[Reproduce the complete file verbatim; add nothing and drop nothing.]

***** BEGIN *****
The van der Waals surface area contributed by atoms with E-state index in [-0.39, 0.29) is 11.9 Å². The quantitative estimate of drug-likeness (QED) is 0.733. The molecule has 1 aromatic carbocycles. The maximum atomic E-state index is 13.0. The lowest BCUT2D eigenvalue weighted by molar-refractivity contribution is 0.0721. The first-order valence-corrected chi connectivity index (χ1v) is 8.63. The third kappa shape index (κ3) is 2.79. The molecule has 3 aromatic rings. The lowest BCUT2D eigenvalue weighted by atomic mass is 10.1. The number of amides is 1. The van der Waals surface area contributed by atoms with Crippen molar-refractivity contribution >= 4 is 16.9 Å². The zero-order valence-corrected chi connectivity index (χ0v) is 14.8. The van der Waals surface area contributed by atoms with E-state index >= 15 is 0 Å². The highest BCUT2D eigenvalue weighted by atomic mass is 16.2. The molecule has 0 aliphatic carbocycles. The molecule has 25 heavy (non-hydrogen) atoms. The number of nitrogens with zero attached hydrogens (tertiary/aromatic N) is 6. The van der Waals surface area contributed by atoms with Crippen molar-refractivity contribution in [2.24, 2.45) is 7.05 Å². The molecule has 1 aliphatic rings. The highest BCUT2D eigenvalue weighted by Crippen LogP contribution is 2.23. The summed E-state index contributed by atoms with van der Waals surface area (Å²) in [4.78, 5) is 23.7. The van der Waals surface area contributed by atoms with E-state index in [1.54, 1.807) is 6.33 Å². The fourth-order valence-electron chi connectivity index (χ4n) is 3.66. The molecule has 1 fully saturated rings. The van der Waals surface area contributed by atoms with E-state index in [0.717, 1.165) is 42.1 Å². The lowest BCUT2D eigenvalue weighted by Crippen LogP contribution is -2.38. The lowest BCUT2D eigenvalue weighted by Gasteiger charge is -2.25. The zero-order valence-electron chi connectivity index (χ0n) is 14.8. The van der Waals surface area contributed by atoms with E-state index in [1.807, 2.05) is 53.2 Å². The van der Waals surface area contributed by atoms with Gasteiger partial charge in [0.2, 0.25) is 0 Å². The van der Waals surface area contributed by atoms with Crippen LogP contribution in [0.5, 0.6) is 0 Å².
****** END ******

The van der Waals surface area contributed by atoms with E-state index in [-0.39, 0.29) is 11.9 Å². The quantitative estimate of drug-likeness (QED) is 0.733. The molecule has 1 aromatic carbocycles. The maximum atomic E-state index is 13.0. The lowest BCUT2D eigenvalue weighted by molar-refractivity contribution is 0.0721. The first-order valence-corrected chi connectivity index (χ1v) is 8.63. The third kappa shape index (κ3) is 2.79. The molecule has 3 aromatic rings. The lowest BCUT2D eigenvalue weighted by atomic mass is 10.1. The number of amides is 1. The van der Waals surface area contributed by atoms with Crippen molar-refractivity contribution >= 4 is 16.9 Å². The zero-order valence-corrected chi connectivity index (χ0v) is 14.8. The van der Waals surface area contributed by atoms with E-state index >= 15 is 0 Å². The highest BCUT2D eigenvalue weighted by atomic mass is 16.2. The molecule has 0 aliphatic carbocycles. The molecule has 25 heavy (non-hydrogen) atoms. The number of nitrogens with zero attached hydrogens (tertiary/aromatic N) is 6. The van der Waals surface area contributed by atoms with Crippen molar-refractivity contribution in [2.24, 2.45) is 7.05 Å². The molecule has 1 aliphatic rings. The highest BCUT2D eigenvalue weighted by Crippen LogP contribution is 2.23. The summed E-state index contributed by atoms with van der Waals surface area (Å²) in [4.78, 5) is 23.7. The van der Waals surface area contributed by atoms with E-state index in [1.54, 1.807) is 6.33 Å². The fourth-order valence-electron chi connectivity index (χ4n) is 3.66. The molecule has 1 fully saturated rings. The van der Waals surface area contributed by atoms with E-state index in [0.717, 1.165) is 42.1 Å². The lowest BCUT2D eigenvalue weighted by Crippen LogP contribution is -2.38. The lowest BCUT2D eigenvalue weighted by Gasteiger charge is -2.25. The zero-order valence-electron chi connectivity index (χ0n) is 14.8. The van der Waals surface area contributed by atoms with E-state index in [1.807, 2.05) is 53.2 Å². The van der Waals surface area contributed by atoms with Gasteiger partial charge in [0.2, 0.25) is 0 Å². The van der Waals surface area contributed by atoms with Crippen LogP contribution in [0.5, 0.6) is 0 Å².